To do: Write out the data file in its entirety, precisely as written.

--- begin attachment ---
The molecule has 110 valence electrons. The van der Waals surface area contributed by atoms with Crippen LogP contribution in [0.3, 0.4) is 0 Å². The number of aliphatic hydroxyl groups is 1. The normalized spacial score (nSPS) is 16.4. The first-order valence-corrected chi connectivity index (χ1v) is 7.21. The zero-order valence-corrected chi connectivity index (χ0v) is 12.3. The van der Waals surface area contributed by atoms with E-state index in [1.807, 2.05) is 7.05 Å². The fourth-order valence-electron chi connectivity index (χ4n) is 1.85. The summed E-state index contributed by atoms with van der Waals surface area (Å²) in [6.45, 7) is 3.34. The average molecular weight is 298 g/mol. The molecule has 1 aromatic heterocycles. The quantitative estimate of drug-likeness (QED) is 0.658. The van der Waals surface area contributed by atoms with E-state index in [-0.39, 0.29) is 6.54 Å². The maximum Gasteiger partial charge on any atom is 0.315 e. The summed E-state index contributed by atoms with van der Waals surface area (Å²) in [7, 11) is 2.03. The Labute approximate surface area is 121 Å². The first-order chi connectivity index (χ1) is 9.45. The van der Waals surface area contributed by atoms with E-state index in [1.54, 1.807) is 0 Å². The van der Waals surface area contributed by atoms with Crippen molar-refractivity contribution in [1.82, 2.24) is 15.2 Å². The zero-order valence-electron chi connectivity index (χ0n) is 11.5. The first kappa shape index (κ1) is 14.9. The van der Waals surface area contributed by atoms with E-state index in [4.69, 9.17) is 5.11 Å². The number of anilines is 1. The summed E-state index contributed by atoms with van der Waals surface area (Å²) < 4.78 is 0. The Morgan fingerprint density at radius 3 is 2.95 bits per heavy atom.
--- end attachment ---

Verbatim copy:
The molecule has 110 valence electrons. The van der Waals surface area contributed by atoms with Crippen LogP contribution in [0.3, 0.4) is 0 Å². The number of aliphatic hydroxyl groups is 1. The normalized spacial score (nSPS) is 16.4. The first-order valence-corrected chi connectivity index (χ1v) is 7.21. The zero-order valence-corrected chi connectivity index (χ0v) is 12.3. The van der Waals surface area contributed by atoms with E-state index in [1.807, 2.05) is 7.05 Å². The fourth-order valence-electron chi connectivity index (χ4n) is 1.85. The summed E-state index contributed by atoms with van der Waals surface area (Å²) in [6.45, 7) is 3.34. The average molecular weight is 298 g/mol. The molecule has 1 aromatic heterocycles. The quantitative estimate of drug-likeness (QED) is 0.658. The van der Waals surface area contributed by atoms with E-state index in [-0.39, 0.29) is 6.54 Å². The maximum Gasteiger partial charge on any atom is 0.315 e. The summed E-state index contributed by atoms with van der Waals surface area (Å²) in [7, 11) is 2.03. The Labute approximate surface area is 121 Å². The first-order chi connectivity index (χ1) is 9.45. The van der Waals surface area contributed by atoms with E-state index in [1.54, 1.807) is 0 Å². The van der Waals surface area contributed by atoms with Crippen molar-refractivity contribution in [1.82, 2.24) is 15.2 Å². The zero-order valence-electron chi connectivity index (χ0n) is 11.5. The first kappa shape index (κ1) is 14.9. The van der Waals surface area contributed by atoms with E-state index in [4.69, 9.17) is 5.11 Å². The number of anilines is 1. The summed E-state index contributed by atoms with van der Waals surface area (Å²) < 4.78 is 0. The Morgan fingerprint density at radius 3 is 2.95 bits per heavy atom.